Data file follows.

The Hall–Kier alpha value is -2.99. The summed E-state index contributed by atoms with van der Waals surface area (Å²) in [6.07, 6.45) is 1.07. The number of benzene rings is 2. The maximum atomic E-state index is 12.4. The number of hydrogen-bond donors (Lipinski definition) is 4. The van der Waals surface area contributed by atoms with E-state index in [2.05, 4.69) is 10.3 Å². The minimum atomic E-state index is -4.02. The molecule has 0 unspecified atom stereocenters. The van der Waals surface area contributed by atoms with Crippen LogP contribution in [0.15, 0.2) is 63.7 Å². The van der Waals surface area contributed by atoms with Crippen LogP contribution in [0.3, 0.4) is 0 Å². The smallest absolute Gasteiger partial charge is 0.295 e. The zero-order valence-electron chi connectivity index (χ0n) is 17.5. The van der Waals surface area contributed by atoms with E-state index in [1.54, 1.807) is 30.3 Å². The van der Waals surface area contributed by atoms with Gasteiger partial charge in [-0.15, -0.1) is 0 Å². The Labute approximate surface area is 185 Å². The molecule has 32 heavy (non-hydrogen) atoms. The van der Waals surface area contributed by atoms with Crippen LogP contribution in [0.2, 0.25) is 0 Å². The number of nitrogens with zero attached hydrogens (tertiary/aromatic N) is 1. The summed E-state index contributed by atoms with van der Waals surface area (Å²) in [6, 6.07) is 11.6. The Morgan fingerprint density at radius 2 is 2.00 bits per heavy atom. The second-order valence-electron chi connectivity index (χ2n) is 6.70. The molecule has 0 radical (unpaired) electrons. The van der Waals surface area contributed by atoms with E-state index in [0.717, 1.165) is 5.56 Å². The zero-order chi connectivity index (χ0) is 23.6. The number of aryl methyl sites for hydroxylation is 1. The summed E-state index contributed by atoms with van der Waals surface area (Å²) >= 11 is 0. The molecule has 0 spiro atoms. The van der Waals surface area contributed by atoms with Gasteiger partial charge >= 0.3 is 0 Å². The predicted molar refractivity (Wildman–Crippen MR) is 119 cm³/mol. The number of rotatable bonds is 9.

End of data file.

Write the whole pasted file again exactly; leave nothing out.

The Hall–Kier alpha value is -2.99. The summed E-state index contributed by atoms with van der Waals surface area (Å²) in [6.07, 6.45) is 1.07. The number of benzene rings is 2. The maximum atomic E-state index is 12.4. The number of hydrogen-bond donors (Lipinski definition) is 4. The van der Waals surface area contributed by atoms with E-state index in [2.05, 4.69) is 10.3 Å². The minimum atomic E-state index is -4.02. The molecule has 0 unspecified atom stereocenters. The van der Waals surface area contributed by atoms with Crippen LogP contribution in [0.15, 0.2) is 63.7 Å². The van der Waals surface area contributed by atoms with Crippen LogP contribution in [0.3, 0.4) is 0 Å². The smallest absolute Gasteiger partial charge is 0.295 e. The zero-order valence-electron chi connectivity index (χ0n) is 17.5. The van der Waals surface area contributed by atoms with E-state index in [1.54, 1.807) is 30.3 Å². The van der Waals surface area contributed by atoms with Gasteiger partial charge in [-0.15, -0.1) is 0 Å². The Labute approximate surface area is 185 Å². The molecule has 32 heavy (non-hydrogen) atoms. The van der Waals surface area contributed by atoms with Crippen LogP contribution in [0.2, 0.25) is 0 Å². The number of nitrogens with zero attached hydrogens (tertiary/aromatic N) is 1. The summed E-state index contributed by atoms with van der Waals surface area (Å²) in [6, 6.07) is 11.6. The Morgan fingerprint density at radius 2 is 2.00 bits per heavy atom. The second-order valence-electron chi connectivity index (χ2n) is 6.70. The molecule has 0 radical (unpaired) electrons. The van der Waals surface area contributed by atoms with E-state index in [0.717, 1.165) is 5.56 Å². The zero-order chi connectivity index (χ0) is 23.6. The number of aryl methyl sites for hydroxylation is 1. The summed E-state index contributed by atoms with van der Waals surface area (Å²) >= 11 is 0. The molecule has 0 spiro atoms. The van der Waals surface area contributed by atoms with Gasteiger partial charge >= 0.3 is 0 Å². The predicted molar refractivity (Wildman–Crippen MR) is 119 cm³/mol. The number of rotatable bonds is 9.